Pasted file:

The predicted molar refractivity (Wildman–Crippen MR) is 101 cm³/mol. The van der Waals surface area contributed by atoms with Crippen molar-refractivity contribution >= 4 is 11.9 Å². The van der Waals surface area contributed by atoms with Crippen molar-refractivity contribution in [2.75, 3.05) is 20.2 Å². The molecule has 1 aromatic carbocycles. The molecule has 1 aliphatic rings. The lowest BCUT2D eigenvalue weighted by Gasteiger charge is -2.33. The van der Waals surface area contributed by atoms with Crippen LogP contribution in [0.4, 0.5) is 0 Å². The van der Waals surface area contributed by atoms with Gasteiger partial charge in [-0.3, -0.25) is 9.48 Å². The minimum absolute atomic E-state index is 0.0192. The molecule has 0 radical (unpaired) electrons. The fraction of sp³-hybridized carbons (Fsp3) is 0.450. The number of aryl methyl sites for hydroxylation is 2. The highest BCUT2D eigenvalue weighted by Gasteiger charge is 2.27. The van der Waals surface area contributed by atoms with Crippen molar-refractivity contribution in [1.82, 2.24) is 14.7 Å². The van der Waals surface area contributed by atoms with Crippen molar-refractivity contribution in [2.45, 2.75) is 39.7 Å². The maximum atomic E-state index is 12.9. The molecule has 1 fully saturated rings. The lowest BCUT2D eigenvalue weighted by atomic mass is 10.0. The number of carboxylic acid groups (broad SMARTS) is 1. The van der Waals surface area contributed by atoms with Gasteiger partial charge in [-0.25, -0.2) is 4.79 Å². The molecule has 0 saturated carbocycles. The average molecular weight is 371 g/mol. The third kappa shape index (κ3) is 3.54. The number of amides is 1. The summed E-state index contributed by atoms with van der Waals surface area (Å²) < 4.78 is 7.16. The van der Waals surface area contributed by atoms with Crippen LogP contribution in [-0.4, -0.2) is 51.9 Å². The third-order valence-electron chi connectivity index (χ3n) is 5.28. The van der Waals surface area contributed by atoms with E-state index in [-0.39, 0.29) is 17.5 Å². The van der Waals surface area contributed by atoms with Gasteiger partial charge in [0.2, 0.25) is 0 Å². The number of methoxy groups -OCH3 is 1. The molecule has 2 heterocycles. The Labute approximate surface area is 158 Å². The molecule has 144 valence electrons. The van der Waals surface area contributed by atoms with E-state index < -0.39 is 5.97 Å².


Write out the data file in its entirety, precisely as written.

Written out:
The predicted molar refractivity (Wildman–Crippen MR) is 101 cm³/mol. The van der Waals surface area contributed by atoms with Crippen molar-refractivity contribution >= 4 is 11.9 Å². The van der Waals surface area contributed by atoms with Crippen molar-refractivity contribution in [2.75, 3.05) is 20.2 Å². The molecule has 1 aromatic carbocycles. The molecule has 1 aliphatic rings. The lowest BCUT2D eigenvalue weighted by Gasteiger charge is -2.33. The van der Waals surface area contributed by atoms with Crippen LogP contribution in [0.4, 0.5) is 0 Å². The van der Waals surface area contributed by atoms with Gasteiger partial charge in [-0.3, -0.25) is 9.48 Å². The minimum absolute atomic E-state index is 0.0192. The molecule has 0 radical (unpaired) electrons. The fraction of sp³-hybridized carbons (Fsp3) is 0.450. The number of aryl methyl sites for hydroxylation is 2. The highest BCUT2D eigenvalue weighted by Gasteiger charge is 2.27. The van der Waals surface area contributed by atoms with Crippen molar-refractivity contribution in [1.82, 2.24) is 14.7 Å². The van der Waals surface area contributed by atoms with Crippen molar-refractivity contribution in [2.45, 2.75) is 39.7 Å². The maximum atomic E-state index is 12.9. The molecule has 1 fully saturated rings. The lowest BCUT2D eigenvalue weighted by atomic mass is 10.0. The number of carboxylic acid groups (broad SMARTS) is 1. The van der Waals surface area contributed by atoms with Gasteiger partial charge in [-0.25, -0.2) is 4.79 Å². The molecule has 0 saturated carbocycles. The average molecular weight is 371 g/mol. The third kappa shape index (κ3) is 3.54. The number of amides is 1. The summed E-state index contributed by atoms with van der Waals surface area (Å²) < 4.78 is 7.16. The van der Waals surface area contributed by atoms with Crippen LogP contribution in [-0.4, -0.2) is 51.9 Å². The third-order valence-electron chi connectivity index (χ3n) is 5.28. The van der Waals surface area contributed by atoms with E-state index in [-0.39, 0.29) is 17.5 Å². The van der Waals surface area contributed by atoms with Gasteiger partial charge in [0.2, 0.25) is 0 Å². The number of methoxy groups -OCH3 is 1. The molecule has 2 heterocycles. The Labute approximate surface area is 158 Å². The molecule has 144 valence electrons. The van der Waals surface area contributed by atoms with E-state index < -0.39 is 5.97 Å².